U.S. Economic and Market Highlights
- The U.S. labor market surprised investors with a strong month in January, adding 517,000 jobs which reduced the unemployment rate to 3.4%.
- As economic trends have started to revert back to longer-term averages, the strong jobs report put into question how long inflationary conditions will persist and how high will the Federal Reserve need to raise short-term interest rates.
- The January year-on-year headline and core inflation rates slowed to 6.4% (from 6.5%) and 5.6% (from 5.7%) respectively, slightly higher than expected in part because of rising gas and fuel prices.
- The World Banks’ Global Economics Prospect report shows data under different scenarios, with the baseline being favorable to a mild recession this year with recovery trajectories including economic growth, lower inflation rates, and stable supply chains.
- Gross Domestic Product (GDP) projections above show a baseline estimate based on recent data and trends, and mostly positive GDP figures in 2022. Samples of GDP growth rates from various countries for 2022:
– US GDP rose 2.9%.
– Italy GDP rose 3.9% (preliminary).
– Poland GDP rose 3.3% (three-year average).
– Mexico GDP rose 3.0%
– India GDP rose 7.0% (est.)
– Indonesia GDP rose 5.3% (best since 2013).
– Philippines GDP rose 7.2%.
- The economic transition will continue in 2023, likely including recovery from COVID-19, supply chain disruptions, outbreak of war in Eastern Europe, global inflationary pressures, and higher interest rates.
- The baseline estimate is that some economies will experience recessionary conditions, especially in advanced economies who are projecting the lowest growth rates. Emerging markets and developing economies are expected to have higher growth rates in 2023.
- February’s price action so far has been mostly a reaction to strong nonfarm payrolls data in the U.S.. Longer-term Treasury yields increased with the stronger economic data and hawkish commentary by the Fed and European Central Bank (ECB) officials.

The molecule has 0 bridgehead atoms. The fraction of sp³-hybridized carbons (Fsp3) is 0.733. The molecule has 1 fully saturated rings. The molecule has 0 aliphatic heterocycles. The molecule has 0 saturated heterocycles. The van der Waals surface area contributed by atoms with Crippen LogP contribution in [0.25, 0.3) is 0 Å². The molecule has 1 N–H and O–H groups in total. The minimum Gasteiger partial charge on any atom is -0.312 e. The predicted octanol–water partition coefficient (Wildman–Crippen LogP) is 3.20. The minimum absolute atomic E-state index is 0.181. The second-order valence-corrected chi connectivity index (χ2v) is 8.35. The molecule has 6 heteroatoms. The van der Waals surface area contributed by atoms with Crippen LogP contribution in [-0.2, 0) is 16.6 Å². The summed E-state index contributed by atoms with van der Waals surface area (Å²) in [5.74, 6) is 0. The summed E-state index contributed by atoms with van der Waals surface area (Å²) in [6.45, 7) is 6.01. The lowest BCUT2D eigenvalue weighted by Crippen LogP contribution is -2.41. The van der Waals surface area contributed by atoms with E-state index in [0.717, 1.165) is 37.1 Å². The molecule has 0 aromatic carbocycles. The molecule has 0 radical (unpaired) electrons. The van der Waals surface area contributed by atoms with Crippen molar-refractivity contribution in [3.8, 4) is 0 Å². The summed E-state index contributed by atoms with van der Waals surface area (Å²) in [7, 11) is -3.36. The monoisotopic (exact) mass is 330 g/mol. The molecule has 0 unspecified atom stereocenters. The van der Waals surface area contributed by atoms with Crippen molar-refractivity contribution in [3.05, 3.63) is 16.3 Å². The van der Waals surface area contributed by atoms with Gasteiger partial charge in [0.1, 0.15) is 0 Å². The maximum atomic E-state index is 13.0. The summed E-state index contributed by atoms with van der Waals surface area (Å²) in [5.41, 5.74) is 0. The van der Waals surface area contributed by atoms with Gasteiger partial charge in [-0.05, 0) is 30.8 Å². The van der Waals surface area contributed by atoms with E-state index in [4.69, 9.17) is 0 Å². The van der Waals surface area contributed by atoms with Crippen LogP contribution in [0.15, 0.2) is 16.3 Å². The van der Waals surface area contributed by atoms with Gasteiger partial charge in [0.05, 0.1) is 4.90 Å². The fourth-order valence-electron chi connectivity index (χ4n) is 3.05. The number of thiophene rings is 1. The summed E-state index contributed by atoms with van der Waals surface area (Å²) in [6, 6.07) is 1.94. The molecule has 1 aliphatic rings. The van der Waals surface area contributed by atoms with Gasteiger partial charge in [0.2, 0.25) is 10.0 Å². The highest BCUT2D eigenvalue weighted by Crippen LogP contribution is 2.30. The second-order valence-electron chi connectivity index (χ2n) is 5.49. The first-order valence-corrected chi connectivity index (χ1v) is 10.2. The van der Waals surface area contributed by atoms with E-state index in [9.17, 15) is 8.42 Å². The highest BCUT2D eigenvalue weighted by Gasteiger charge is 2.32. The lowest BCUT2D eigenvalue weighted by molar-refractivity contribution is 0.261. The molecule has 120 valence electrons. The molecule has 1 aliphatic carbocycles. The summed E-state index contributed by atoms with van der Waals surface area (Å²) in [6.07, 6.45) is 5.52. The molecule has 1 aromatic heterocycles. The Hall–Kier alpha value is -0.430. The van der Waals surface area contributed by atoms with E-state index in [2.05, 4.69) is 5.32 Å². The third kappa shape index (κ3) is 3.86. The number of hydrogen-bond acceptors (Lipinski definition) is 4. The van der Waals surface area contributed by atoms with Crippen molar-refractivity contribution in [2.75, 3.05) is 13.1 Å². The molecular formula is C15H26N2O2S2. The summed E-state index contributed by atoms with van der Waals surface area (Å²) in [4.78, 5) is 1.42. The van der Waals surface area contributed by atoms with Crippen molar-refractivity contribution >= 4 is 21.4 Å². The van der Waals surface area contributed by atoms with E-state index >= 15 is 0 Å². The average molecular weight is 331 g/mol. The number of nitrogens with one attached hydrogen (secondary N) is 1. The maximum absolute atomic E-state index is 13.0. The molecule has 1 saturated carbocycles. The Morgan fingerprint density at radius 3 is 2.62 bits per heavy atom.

- Also in February, the Fed increased short-term rates by 0.25% and the ECB increased rates by 0.50%. The ECB lags the Fed in the level of rate hikes since almost a year ago when the outbreak of war exacerbated the inflation rates and forced central bankers to react.
- The US Dollar strength remains somewhat intact after a slight decline in relative strength against other major currencies over the last several months. Currency exchange rate fluctuations correlate with the likelihood that central banks will increase short-term interest rates again near-term.
Rate hikes from a sampling of Central Banks since March 2022 to Feb. 2, 2023
- Global bond market rebounds strongly in January as inflation fears receded last month. The Bloomberg Aggregate Bond index was up 3.1% in January (see the Market Tracker below). Fixed income is recovering from last year’s record-breaking rout, restoring its traditional role as a haven against economic downturn with some yield in return.
- Bond investors are somewhat buffered against the impact of recessionary conditions because central banks are expected to slow that pace of rate tightening near-term and cut rates in 2023, as economies continue to slow. As yields decline, existing bond prices generally increase compared to new issuances at lower rates.
- If companies credit ratings and consumer confidence are not hurt too badly from the anticipated economic slowdown, then bond values and yields should not be disrupted significantly.
- It was the first January gain for stock markets in four years after three years of January declines. While the start of the year was positive, the stock market indices still have a way to go to make up for last year’s decline.
- A happy January tends to make for a happy year, as the saying “so goes January, so goes the year” has historically been correct 71% of the time.
All capitalization categories were up for the month of January as small-caps outperformed large-cap stocks and growth stocks slightly outperformed value.
- All sectors globally produced positive returns to start the year. Information
Technology stocks exhibited a strong comeback.
- Growing trade and geo-political tensions between the U.S. and China and the U.S. and Russia has led to more regional economic integration which involves more investments between the U.S., Mexico, and other Latin American countries.
- Mexico’s stock market had the strongest performance of the MSCI ACWI ex-U.S. Index returns with a January return above 15%.
- Commodities were mixed with precious metals, industrial metals, and gold rising during the month of January in anticipation of a reversal in the trajectory of interest rates. Gold is highly sensitive to rising U.S. interest rates, as rates increase the opportunity cost of holding non-yielding bullion rises.
This communication was prepared for informational purposes only and is not an offer to buy or sell or a solicitation of an offer to buy or sell any security/instrument or to participate in any trading strategy. Past performance is not indicative of future results. See below reference sources used in preparing the above information.